serious illness in yourself or a friend or family member.
9. Causes of Stress
Stress is also caused by long-term difficult
circumstances, such as:
caring for a disabled family member or friend
difficulties at work
Not having enough work, activities or change in your life
can be just as stressful as have too much activity and
change to deal with.
10. Stress symptoms: Effects on your body,
feelings and behavior
Stress that's left unchecked can contribute to health
problems such as high blood pressure, heart
disease, obesity and diabetes.
Also, if you have chest pain, especially if it occurs
during physical activity or is accompanied by
shortness of breath, sweating, dizziness, nausea, or
pain radiating into your shoulder and arm, get
emergency help immediately. These may be warning
of a heart attack and not simply stress symptoms.
11. Stress symptoms: Effects on your body,
feelings and behavior
Common effects of stress ...
... On your body ... On your mood ... On your behavior
Muscle tension or
Change in sex
Lack of motivation
Irritability or anger
Overeating or undereating
Drug or alcohol abuse
Source: American Psychological Association's "Stress in America" report,
12. STRESS MANAGEMENT: How to Reduce,
Prevent, and Cope with Stress
Identify the sources of stress in your life
To identify your true sources of stress, look closely at
your habits, attitude, and excuses:
Do you explain away stress as temporary (―I just
have a million things going on right now‖) even
though you can’t remember the last time you took a
Do you define stress as an integral part of your work
or home life (―Things are always crazy around here‖)
or as a part of your personality (―I have a lot of
nervous energy, that’s all‖).
Do you blame your stress on other people or outside
events, or view it as entirely normal and
13. Start a Stress Journal
A stress journal can help you identify the regular
stressors in your life and the way you deal with them.
Each time you feel stressed, keep track of it in your
journal. As you keep a daily log, you will begin to see
patterns and common themes. Write down:
What caused your stress (make a guess if you’re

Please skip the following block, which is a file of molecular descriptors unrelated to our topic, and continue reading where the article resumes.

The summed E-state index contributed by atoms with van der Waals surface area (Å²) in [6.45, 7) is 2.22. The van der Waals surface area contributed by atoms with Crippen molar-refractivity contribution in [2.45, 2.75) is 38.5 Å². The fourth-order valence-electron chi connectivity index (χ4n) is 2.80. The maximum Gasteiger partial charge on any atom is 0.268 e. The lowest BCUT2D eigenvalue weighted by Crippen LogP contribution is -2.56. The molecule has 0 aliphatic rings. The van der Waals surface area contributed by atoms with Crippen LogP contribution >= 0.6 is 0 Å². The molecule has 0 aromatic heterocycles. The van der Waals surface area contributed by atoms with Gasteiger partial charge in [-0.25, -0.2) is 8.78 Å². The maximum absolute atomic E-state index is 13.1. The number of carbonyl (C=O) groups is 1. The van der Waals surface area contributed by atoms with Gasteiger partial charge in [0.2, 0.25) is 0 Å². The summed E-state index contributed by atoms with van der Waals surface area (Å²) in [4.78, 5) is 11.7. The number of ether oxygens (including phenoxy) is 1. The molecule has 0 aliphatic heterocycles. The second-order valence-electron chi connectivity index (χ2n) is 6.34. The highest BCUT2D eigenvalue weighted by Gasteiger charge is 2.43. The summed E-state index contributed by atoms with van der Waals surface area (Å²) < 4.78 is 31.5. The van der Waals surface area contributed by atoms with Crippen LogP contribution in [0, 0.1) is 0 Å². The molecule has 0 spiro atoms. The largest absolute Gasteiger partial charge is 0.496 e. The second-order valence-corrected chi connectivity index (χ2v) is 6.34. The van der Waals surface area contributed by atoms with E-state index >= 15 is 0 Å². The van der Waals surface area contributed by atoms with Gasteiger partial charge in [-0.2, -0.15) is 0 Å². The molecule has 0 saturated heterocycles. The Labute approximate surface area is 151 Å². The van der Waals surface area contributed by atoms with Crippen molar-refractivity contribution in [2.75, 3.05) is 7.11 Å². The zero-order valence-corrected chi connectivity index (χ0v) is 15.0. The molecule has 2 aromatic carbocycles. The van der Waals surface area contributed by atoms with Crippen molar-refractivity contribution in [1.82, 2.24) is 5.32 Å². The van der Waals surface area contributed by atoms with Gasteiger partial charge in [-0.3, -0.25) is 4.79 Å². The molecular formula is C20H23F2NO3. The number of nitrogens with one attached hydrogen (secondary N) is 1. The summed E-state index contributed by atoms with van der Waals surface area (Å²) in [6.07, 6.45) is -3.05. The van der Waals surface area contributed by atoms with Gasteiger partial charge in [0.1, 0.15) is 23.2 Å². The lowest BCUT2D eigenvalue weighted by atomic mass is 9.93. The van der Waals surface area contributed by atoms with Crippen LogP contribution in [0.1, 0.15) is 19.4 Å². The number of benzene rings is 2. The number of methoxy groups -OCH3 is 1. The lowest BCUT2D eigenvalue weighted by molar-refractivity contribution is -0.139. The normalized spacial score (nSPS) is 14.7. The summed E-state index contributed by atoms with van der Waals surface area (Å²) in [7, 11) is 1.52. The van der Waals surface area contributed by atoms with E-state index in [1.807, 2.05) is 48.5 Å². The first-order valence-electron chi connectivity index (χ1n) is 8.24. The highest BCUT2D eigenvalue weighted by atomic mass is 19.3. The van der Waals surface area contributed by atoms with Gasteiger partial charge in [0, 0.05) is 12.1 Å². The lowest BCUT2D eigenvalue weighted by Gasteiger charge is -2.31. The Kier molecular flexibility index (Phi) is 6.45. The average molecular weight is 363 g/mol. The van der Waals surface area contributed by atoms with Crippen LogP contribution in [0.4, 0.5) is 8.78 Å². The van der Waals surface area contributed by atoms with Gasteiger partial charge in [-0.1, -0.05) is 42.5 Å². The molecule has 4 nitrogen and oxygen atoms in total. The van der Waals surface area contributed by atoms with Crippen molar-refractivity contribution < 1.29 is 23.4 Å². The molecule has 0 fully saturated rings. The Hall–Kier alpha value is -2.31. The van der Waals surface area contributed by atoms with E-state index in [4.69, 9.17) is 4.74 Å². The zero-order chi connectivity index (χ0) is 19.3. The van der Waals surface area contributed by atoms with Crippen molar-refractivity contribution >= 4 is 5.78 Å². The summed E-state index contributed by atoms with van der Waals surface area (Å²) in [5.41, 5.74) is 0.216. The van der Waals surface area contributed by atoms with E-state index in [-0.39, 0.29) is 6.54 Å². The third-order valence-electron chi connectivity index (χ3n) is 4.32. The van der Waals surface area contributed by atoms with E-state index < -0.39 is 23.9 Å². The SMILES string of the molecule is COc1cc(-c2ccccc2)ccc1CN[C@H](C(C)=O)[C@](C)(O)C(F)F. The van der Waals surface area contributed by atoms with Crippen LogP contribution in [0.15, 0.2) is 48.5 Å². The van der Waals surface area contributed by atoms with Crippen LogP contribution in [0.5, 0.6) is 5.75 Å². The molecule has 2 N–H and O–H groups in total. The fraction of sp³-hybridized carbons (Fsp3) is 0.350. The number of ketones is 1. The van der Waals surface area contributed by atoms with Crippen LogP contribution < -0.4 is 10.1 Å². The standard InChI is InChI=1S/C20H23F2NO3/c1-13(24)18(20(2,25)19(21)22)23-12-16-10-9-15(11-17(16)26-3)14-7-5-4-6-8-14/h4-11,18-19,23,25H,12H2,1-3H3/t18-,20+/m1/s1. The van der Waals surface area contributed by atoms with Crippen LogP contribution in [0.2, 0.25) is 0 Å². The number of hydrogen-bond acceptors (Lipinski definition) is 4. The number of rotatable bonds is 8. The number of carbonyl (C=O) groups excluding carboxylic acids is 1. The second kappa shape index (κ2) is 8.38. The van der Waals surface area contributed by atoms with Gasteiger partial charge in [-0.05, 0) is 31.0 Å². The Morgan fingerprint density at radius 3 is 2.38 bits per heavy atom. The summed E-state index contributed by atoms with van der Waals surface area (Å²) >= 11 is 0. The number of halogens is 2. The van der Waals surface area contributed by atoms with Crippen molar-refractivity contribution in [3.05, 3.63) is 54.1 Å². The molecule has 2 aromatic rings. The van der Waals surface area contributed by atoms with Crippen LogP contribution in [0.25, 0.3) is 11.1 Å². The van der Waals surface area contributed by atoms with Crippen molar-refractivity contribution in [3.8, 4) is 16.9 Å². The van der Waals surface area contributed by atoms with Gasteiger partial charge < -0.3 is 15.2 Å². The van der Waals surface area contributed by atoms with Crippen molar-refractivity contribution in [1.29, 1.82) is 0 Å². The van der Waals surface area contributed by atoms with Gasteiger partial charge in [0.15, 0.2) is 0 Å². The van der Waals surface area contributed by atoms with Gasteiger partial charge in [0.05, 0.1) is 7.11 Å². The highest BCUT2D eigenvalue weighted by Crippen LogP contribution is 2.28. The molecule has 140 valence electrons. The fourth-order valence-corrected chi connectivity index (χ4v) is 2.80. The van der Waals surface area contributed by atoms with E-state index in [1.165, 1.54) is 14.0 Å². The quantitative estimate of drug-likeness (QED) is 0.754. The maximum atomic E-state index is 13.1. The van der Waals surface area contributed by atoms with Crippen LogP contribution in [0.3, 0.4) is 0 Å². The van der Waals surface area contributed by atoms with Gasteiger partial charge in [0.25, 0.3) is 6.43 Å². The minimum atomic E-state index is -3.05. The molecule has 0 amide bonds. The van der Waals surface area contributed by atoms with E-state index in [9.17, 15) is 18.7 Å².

How you felt, both physically and emotionally
How you acted in response
What you did to make yourself feel better
14. Types of stress
According to American
Psychological Association (APA),
there are 3 different types stress
— acute stress, episodic acute
stress, and chronic stress. The 3
types of stress each have their
own characteristics, symptoms,
and treatment approaches
15. Acute Stress
Acute stress reaction (also
called acute stress disorder,
psychological shock, mental shock,
or simply shock) is a psychological
condition arising in response to a
terrifying or traumatic event, or
witnessing a traumatic event that
induces a strong emotional
response within the individual
16. Episodic Stress
Acute stress that is suffered too
frequently is called episodic stress. This
type of stress is usually seen in people
who make self-inflicted, unrealistic or
unreasonable demands which get all
clamoured up and bring too much stress
in their attempt to accomplish these
goals. Episodic stress is not like chronic
stress, though, because this type of
stress ceases from time to time yet not
as frequently as acute stress does.
17. Chronic Stress
Chronic stress is the total
opposite of acute stress; it’s
not exciting and thrilling, but
dangerous and unhealthy.
Chronic stress tears the life
of a person apart his mind,
body or spirit.
18. Look at how you currently cope with stress
Unhealthy ways of coping with stress
Drinking too much
Overeating or undereating
Zoning out for hours in front of the TV or computer